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Nat Geo's 'Planet or Plastic?' Initiative Latest Attempt to Save the Oceans from Plastic

Image credit: National Geographic

As the amount of single-use plastic in the world's oceans continues to grow, National Geographic is announcing a new, global commitment to tackle this pressing problem. On Wednesday, the media giant launched Planet or Plastic?, a multiyear initiative aimed at raising awareness of this challenge and reducing the amount of single-use plastic that enters the world's oceans.

As a global brand with a rich history of scientific discovery and exploration, National Geographic is uniquely positioned to tackle this crisis in a way that only National Geographic can — through storytelling and science. The Planet or Plastic? initiative will leverage the power of Nat Geo's media portfolio around the world; and the expertise of its explorers and scientists, who are witnessing firsthand the devastating impacts of this crisis. This organization-wide effort will include a major research and scientific initiative; a consumer education and engagement campaign; updated internal corporate sustainability commitments; and innovative partnerships with like-minded corporations and NGOs from all over the world.

"For 130 years, National Geographic has documented the stories of our planet, providing audiences around the world with a window into the earth's breathtaking beauty as well as to the threats it faces," said Gary E. Knell, CEO of National Geographic Partners. "Every day, our explorers, researchers and photographers in the field witness firsthand the devastating impact of single-use plastic on our oceans, and the situation is becoming increasingly dire. Through the Planet or Plastic? initiative, we will share the stories of this growing crisis, work to address it through the latest science and research, and educate audiences around the world about how to eliminate single-use plastics."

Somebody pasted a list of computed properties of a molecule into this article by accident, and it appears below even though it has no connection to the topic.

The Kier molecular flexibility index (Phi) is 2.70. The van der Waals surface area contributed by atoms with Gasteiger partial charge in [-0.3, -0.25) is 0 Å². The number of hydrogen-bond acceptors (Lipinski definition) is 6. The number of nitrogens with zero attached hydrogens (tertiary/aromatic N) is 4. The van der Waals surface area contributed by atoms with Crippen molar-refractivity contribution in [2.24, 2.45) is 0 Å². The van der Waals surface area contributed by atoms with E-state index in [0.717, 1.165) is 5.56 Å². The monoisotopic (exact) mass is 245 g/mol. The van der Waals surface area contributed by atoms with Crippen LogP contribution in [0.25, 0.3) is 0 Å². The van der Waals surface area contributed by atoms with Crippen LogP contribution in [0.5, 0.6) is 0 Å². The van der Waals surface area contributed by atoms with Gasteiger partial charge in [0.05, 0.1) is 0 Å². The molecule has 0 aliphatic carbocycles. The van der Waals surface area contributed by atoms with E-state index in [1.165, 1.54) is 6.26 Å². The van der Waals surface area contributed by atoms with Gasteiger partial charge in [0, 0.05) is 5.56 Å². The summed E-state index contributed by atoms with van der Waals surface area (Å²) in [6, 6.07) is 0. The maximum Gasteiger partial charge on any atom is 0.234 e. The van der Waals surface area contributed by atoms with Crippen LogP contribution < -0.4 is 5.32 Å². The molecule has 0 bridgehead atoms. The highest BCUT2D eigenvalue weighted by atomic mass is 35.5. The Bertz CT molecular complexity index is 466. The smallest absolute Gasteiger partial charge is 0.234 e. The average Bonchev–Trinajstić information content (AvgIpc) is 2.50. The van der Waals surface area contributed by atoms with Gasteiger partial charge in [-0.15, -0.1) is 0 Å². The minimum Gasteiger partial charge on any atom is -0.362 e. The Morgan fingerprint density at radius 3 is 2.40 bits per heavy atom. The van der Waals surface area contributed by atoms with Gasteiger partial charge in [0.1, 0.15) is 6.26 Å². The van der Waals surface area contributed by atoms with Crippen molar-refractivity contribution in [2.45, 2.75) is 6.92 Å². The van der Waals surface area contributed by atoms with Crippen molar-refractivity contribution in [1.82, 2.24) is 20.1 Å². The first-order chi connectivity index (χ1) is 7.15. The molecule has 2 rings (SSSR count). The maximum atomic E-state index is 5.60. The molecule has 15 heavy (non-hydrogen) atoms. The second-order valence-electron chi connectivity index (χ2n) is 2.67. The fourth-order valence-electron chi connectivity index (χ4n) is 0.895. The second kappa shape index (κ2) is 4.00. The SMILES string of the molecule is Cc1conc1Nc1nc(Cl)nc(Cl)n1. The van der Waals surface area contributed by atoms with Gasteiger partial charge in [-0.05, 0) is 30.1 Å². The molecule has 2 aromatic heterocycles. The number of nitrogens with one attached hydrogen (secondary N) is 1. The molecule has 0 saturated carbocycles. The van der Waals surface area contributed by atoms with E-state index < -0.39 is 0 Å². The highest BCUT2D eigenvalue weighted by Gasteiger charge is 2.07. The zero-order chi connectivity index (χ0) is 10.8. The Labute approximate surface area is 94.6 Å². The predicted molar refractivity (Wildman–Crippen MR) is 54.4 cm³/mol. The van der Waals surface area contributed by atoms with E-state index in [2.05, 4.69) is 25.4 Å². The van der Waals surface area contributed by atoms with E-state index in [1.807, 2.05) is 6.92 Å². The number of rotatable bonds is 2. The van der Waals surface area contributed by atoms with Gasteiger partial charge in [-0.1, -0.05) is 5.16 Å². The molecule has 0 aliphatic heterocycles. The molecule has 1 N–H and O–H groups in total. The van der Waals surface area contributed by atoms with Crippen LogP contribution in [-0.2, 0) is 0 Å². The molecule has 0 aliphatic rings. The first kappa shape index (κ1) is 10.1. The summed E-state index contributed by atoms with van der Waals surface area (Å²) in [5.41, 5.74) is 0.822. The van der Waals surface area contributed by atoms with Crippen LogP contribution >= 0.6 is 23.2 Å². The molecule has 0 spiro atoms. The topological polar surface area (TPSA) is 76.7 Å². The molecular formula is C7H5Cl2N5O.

The launch is tied to the release of the June issue of National Geographic magazine, which takes an in-depth look at the role single-use plastics play in our society and the impact they are having on our environment. Starting with this issue, National Geographic announced that it will begin wrapping the US, UK and India subscriber editions of the magazine in paper instead of plastic, with the goal of wrapping all global editions in paper by the end of 2019. The June issue is available online on May 16 and on print newsstands on May 29.

In concert with the release of the June magazine, the Planet or Plastic? initiative will also kick off with the following:

National Geographic's
Jill Cress
will discuss
Success at the
Intersection of
Science, Entertainment

at SB'18 Vancouver
  • Planet or Plastic? Pledge: Nat Geo is asking audiences around the world to take the Planet or Plastic? pledge, a commitment to reduce their use of single-use plastic. The pledge marks the beginning of a comprehensive consumer awareness and engagement campaign that National Geographic will execute across its multiple platforms in the months and years to come.
  • Scientific research and documentation: The National Geographic Society will embark on a journey to better document how plastic travels from source to sea and to fill critical knowledge gaps. Starting with an initial expedition in 2019 to study the type and flow of plastic in a river system, the Society will provide science-based, actionable information to help local and national governments, NGOs, businesses and the public more effectively invest in and implement innovative solutions. The Society is also sourcing solutions to the challenge of plastic waste through an existing Reducing Marine Plastic Pollution Request for Proposal (RFP). Says Jonathan Baillie, the National Geographic Society's chief scientist and SVP of science and exploration: "By harnessing National Geographic's scientific expertise, we intend to pinpoint activities on land, particularly near rivers, that contribute to the flow of plastics polluting our oceans — and then use what we learn to inspire change at home and around the world. A crisis of this enormity requires solutions at scale, and National Geographic is uniquely qualified to amass the best in research, technology, education and storytelling to effect meaningful change."